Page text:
Magazines aren’t dying like newsprint, which has circulation numbers off the cliff, but mag circs are down as well — about 11% since their peak in 2000. Reading on glossy paper is fast becoming a habit of senior citizens; the top 5 U.S. magazine titles include the AARP bulletin, Modern Maturity, Reader’s Digest, TV Guide (seniors remain the heaviest consumers of TV), and National Geographic.
Which is why we dig Time Inc.’s new Maghound.com, a Netflix-like subscription service where for a set fee each month you get access to as many rotating magazine titles as you like. The service will launch in September with 300 titles. $9.95 a month nets you access to seven titles at the same time, which you can mix and match or cancel without annual commitments. And yes, the magazines arrive in the mail on real glossy paper.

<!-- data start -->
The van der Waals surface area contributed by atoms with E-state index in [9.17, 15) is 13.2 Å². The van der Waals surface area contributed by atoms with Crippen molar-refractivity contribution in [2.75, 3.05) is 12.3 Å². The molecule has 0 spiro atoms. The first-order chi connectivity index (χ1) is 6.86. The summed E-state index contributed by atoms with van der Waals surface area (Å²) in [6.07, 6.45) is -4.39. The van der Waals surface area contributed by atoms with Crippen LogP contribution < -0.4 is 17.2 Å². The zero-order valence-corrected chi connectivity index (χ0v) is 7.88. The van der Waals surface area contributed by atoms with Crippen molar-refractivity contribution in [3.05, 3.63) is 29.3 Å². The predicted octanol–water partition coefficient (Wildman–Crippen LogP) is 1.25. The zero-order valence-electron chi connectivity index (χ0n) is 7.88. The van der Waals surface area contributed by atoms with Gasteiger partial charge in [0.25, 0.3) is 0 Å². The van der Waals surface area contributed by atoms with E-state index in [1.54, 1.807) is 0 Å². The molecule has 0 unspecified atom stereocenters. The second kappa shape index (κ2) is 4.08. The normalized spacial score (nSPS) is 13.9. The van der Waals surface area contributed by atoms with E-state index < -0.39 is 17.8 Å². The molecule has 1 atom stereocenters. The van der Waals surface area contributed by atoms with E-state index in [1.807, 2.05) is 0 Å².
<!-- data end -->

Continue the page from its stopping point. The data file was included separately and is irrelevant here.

The model behind Maghound is still nascent and a bit unpredictable. Will this boost demand for in-the-mail pubs? Or will readers quickly switch gears, creating no net gains? Or will readers, seeking savings, shift from traditional mag subscriptions to the seven pubs for $10/mo model, cannibalizing existing subscriptions?
Or will readers say, hey, I can find most of this online for free now anyway?
If the past trends of emerging media are any clue, we vote cannibalization. No matter. We’re signing up as fast as we can. Internet hooey aside, nothing beats a well-edited glossy magazine in the hands for an enjoyable hour of reading before bedtime. We’re getting older, and these backlit screens hurt the eyes.